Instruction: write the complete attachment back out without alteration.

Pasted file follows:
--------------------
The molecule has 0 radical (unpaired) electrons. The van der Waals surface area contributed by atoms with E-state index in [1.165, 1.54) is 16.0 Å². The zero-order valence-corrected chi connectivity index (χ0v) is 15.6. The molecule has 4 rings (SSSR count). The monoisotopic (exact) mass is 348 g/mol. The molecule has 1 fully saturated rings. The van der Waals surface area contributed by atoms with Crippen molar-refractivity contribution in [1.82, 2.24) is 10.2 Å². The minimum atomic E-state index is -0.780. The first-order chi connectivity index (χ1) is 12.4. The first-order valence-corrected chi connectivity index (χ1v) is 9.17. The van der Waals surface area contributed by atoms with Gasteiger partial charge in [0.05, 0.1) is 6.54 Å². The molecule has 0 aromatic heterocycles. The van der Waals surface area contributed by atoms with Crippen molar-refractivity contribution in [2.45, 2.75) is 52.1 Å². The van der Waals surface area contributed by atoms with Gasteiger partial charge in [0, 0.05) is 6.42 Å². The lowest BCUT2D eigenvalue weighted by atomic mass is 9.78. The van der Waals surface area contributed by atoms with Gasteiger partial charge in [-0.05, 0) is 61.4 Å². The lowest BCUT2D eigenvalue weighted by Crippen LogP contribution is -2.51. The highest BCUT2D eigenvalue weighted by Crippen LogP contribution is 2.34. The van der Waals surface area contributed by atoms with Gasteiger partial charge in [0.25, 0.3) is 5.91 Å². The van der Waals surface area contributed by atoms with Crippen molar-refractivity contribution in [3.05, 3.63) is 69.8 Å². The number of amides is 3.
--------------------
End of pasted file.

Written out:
The molecule has 0 radical (unpaired) electrons. The van der Waals surface area contributed by atoms with E-state index in [1.165, 1.54) is 16.0 Å². The zero-order valence-corrected chi connectivity index (χ0v) is 15.6. The molecule has 4 rings (SSSR count). The monoisotopic (exact) mass is 348 g/mol. The molecule has 1 fully saturated rings. The van der Waals surface area contributed by atoms with Crippen molar-refractivity contribution in [1.82, 2.24) is 10.2 Å². The minimum atomic E-state index is -0.780. The first-order chi connectivity index (χ1) is 12.4. The first-order valence-corrected chi connectivity index (χ1v) is 9.17. The van der Waals surface area contributed by atoms with Gasteiger partial charge in [0.05, 0.1) is 6.54 Å². The molecule has 0 aromatic heterocycles. The van der Waals surface area contributed by atoms with Crippen molar-refractivity contribution in [2.45, 2.75) is 52.1 Å². The van der Waals surface area contributed by atoms with Gasteiger partial charge in [0, 0.05) is 6.42 Å². The lowest BCUT2D eigenvalue weighted by atomic mass is 9.78. The van der Waals surface area contributed by atoms with Gasteiger partial charge in [-0.05, 0) is 61.4 Å². The lowest BCUT2D eigenvalue weighted by Crippen LogP contribution is -2.51. The highest BCUT2D eigenvalue weighted by Crippen LogP contribution is 2.34. The van der Waals surface area contributed by atoms with Gasteiger partial charge in [0.25, 0.3) is 5.91 Å². The van der Waals surface area contributed by atoms with Crippen molar-refractivity contribution in [3.05, 3.63) is 69.8 Å². The number of amides is 3.